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@The client thread management with synchronous call and asynchronous call?

    Question


  • Hello EveryBody,
     
    I want to ask some questions about the client side thread management .
     
    Normally, with a synchronous wcf client call, the call will blocked in a remote procedure call.
     
    Now the client thread will blocked. Then the call returns and the client thread resume.
     
    Now I have a asynchronous client call(Let us say it ClientRequest), the client request will not be blocked and the remote service will return the result throught a call back function(let us say it ClientCallback).
     
    For all we known, there is a main UI thread in the GUI application and only the main UI thread can change the control's properties. But if I use the asynchronous wcf client call, I can change the control's properties
     
    in the ClientCallback operation.
     
    I want to know whether the Windows Communication Foundation does something? What's it does?
     
    Thank you for your help!
     
    Regards.
     
    David
     
     
     
     
     
     
     

     

    • Edited by DavidPeng Friday, December 02, 2011 3:46 AM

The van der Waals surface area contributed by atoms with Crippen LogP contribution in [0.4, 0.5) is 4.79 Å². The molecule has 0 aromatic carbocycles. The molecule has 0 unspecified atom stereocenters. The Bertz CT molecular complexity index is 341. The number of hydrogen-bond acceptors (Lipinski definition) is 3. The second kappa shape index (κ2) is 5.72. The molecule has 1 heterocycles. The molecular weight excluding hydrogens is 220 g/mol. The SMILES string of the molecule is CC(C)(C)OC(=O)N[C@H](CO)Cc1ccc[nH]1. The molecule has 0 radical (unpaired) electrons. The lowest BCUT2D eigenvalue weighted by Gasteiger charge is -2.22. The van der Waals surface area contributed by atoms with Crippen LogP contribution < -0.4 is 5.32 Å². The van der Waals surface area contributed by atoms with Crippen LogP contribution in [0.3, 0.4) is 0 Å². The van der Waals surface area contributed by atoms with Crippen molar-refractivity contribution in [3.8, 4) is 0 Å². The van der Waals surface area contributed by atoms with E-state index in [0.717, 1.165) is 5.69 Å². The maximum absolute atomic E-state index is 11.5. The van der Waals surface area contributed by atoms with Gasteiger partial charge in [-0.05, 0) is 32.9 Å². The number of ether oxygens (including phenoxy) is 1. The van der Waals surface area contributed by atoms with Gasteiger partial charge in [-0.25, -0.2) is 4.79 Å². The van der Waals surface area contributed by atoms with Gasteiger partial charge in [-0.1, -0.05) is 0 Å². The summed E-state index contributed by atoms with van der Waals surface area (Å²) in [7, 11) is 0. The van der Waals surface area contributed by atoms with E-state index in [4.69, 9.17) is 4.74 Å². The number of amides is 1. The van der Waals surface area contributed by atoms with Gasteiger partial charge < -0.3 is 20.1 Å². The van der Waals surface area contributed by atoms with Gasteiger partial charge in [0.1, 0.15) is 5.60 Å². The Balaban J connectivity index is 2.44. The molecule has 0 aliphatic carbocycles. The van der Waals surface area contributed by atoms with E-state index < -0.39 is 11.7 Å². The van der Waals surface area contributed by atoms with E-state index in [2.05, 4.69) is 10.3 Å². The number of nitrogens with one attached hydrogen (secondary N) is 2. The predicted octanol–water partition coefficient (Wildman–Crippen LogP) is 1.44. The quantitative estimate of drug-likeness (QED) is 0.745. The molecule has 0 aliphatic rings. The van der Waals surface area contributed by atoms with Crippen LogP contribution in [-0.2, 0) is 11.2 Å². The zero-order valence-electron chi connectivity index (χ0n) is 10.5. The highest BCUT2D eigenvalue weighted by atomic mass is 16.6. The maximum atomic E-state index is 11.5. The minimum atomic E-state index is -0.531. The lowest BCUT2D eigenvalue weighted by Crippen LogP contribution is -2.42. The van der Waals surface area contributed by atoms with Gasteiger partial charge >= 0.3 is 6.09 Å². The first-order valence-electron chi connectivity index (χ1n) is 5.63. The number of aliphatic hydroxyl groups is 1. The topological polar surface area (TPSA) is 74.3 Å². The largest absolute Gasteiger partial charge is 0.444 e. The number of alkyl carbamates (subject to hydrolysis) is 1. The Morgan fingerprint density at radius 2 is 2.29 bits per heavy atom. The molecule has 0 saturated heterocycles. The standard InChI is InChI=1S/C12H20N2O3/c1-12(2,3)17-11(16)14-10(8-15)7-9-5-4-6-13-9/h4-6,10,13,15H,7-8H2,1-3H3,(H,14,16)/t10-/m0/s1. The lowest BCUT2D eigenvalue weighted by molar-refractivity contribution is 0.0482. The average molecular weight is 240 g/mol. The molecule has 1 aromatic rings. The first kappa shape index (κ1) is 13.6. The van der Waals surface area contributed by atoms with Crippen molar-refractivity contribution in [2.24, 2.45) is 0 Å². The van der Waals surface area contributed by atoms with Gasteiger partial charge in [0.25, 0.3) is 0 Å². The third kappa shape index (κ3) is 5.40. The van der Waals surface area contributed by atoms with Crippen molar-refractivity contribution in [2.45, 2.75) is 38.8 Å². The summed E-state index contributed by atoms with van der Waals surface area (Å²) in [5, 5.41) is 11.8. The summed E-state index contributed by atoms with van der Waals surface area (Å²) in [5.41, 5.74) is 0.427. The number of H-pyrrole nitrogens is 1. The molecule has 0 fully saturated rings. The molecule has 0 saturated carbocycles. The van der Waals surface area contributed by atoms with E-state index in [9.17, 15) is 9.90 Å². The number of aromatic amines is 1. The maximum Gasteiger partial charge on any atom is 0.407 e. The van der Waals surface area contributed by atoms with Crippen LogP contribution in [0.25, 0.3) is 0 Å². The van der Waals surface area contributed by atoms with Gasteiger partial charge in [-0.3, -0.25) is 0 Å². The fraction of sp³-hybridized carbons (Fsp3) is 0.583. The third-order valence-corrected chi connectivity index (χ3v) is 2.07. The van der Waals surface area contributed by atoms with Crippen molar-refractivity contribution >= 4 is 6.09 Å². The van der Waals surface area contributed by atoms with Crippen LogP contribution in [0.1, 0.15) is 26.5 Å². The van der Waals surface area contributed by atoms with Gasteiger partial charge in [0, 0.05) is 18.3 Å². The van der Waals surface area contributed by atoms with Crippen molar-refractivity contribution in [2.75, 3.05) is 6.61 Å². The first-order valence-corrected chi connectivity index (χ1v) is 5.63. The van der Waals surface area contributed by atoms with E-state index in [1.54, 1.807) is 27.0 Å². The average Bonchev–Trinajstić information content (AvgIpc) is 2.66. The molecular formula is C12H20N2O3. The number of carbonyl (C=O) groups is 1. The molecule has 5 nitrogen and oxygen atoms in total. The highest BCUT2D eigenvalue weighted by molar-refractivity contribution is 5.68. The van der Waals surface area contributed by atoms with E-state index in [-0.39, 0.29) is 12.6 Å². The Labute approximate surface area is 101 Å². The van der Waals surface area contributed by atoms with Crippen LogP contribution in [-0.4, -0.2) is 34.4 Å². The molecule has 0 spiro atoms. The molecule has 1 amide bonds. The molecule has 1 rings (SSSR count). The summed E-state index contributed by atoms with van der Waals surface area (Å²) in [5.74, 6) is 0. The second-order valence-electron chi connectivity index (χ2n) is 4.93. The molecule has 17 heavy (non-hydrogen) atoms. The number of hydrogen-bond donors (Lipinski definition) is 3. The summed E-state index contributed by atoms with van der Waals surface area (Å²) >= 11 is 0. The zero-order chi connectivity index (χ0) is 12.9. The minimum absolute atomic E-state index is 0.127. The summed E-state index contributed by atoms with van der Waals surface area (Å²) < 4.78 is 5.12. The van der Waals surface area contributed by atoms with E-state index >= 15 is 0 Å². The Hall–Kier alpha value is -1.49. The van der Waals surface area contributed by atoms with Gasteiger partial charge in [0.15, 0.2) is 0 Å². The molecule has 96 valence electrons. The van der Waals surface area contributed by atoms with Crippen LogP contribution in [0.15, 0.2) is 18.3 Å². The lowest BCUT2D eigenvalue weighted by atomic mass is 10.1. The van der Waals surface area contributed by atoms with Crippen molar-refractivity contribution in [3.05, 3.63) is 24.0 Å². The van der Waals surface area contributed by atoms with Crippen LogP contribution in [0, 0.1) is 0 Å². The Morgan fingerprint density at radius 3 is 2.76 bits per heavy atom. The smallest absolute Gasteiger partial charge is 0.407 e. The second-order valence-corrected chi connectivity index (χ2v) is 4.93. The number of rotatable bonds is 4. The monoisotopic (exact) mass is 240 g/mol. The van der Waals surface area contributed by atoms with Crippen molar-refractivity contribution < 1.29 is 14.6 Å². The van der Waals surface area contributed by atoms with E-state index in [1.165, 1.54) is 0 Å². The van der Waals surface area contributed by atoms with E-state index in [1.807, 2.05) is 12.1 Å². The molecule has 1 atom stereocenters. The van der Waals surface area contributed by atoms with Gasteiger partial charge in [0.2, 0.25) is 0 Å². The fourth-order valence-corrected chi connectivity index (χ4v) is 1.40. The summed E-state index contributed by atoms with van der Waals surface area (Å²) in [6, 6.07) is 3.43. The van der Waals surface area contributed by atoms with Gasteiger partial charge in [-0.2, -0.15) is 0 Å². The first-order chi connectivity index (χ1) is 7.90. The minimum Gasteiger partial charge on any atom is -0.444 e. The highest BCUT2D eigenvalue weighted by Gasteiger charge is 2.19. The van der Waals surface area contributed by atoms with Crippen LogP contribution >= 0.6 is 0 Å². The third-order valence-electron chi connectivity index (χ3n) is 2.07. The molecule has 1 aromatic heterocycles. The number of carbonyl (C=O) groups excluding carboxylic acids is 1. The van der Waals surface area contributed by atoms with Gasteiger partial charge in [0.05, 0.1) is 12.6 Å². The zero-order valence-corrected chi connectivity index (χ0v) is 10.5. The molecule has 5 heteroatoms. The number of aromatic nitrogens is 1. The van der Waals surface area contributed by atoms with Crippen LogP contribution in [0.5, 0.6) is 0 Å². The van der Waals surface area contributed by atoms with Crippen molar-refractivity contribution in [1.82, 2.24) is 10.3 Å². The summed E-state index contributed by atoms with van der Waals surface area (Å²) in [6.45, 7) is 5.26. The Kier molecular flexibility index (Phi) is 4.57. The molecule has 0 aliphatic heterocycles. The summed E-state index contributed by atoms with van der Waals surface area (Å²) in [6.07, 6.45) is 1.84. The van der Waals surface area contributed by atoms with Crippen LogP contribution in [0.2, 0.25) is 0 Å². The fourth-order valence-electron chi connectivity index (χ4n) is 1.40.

Friday, December 02, 2011 3:30 AM

Answers

  • If you're using event-style asynchronous calls (calling OperationAsync, result in the OperationCompleted event), then the callback is dispatched to the same calling thread if there is a synchronization context active (which is the case on UI threads) - in this case you don't need to worry about dispatching the call to the UI context, you can simply change the UI controls on the event handler directly.

    If you use the Begin/End-style async calls (call BeginOperation, passing a callback in the call; on the callback call EndOperation), then there are no guarantees on which thread the callback will be invoked. It's possible that it's invoked at the UI thread, it's possible that it's not, so you need to use the dispatcher to guarantee that the call to the UI controls will be made in the correct thread.


    Carlos Figueira
    • Marked as answer by DavidPeng Friday, December 02, 2011 6:22 AM
    Friday, December 02, 2011 5:27 AM
    Moderator

All replies

  • If you're using event-style asynchronous calls (calling OperationAsync, result in the OperationCompleted event), then the callback is dispatched to the same calling thread if there is a synchronization context active (which is the case on UI threads) - in this case you don't need to worry about dispatching the call to the UI context, you can simply change the UI controls on the event handler directly.

    If you use the Begin/End-style async calls (call BeginOperation, passing a callback in the call; on the callback call EndOperation), then there are no guarantees on which thread the callback will be invoked. It's possible that it's invoked at the UI thread, it's possible that it's not, so you need to use the dispatcher to guarantee that the call to the UI controls will be made in the correct thread.


    Carlos Figueira
    • Marked as answer by DavidPeng Friday, December 02, 2011 6:22 AM
    Friday, December 02, 2011 5:27 AM
    Moderator
  • : )

    Thank you very much!

     

     

     

    Friday, December 02, 2011 6:23 AM